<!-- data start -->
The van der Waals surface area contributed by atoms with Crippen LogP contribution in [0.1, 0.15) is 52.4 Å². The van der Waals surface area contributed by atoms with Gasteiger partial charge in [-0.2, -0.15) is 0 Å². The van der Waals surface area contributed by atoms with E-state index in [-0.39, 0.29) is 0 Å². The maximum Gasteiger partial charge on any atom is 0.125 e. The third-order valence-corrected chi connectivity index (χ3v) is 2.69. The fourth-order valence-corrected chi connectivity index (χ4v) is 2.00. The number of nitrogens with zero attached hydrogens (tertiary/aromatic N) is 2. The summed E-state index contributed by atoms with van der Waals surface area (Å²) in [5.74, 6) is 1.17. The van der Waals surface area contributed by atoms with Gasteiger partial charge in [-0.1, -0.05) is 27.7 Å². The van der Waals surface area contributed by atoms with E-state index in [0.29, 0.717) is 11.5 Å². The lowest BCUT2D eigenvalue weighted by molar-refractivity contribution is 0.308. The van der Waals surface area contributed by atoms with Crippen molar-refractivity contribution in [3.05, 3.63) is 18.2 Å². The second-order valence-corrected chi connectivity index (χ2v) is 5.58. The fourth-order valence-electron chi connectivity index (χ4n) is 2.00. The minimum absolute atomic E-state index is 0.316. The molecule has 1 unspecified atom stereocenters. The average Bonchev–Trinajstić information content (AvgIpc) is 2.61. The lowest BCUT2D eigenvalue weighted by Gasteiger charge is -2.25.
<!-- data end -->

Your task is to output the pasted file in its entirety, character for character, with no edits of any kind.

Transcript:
The van der Waals surface area contributed by atoms with Crippen LogP contribution in [0.1, 0.15) is 52.4 Å². The van der Waals surface area contributed by atoms with Gasteiger partial charge in [-0.2, -0.15) is 0 Å². The van der Waals surface area contributed by atoms with E-state index in [-0.39, 0.29) is 0 Å². The maximum Gasteiger partial charge on any atom is 0.125 e. The third-order valence-corrected chi connectivity index (χ3v) is 2.69. The fourth-order valence-corrected chi connectivity index (χ4v) is 2.00. The number of nitrogens with zero attached hydrogens (tertiary/aromatic N) is 2. The summed E-state index contributed by atoms with van der Waals surface area (Å²) in [5.74, 6) is 1.17. The van der Waals surface area contributed by atoms with Gasteiger partial charge in [-0.1, -0.05) is 27.7 Å². The van der Waals surface area contributed by atoms with E-state index in [0.29, 0.717) is 11.5 Å². The lowest BCUT2D eigenvalue weighted by molar-refractivity contribution is 0.308. The van der Waals surface area contributed by atoms with Crippen molar-refractivity contribution in [3.05, 3.63) is 18.2 Å². The second-order valence-corrected chi connectivity index (χ2v) is 5.58. The fourth-order valence-electron chi connectivity index (χ4n) is 2.00. The minimum absolute atomic E-state index is 0.316. The molecule has 1 unspecified atom stereocenters. The average Bonchev–Trinajstić information content (AvgIpc) is 2.61. The lowest BCUT2D eigenvalue weighted by Gasteiger charge is -2.25.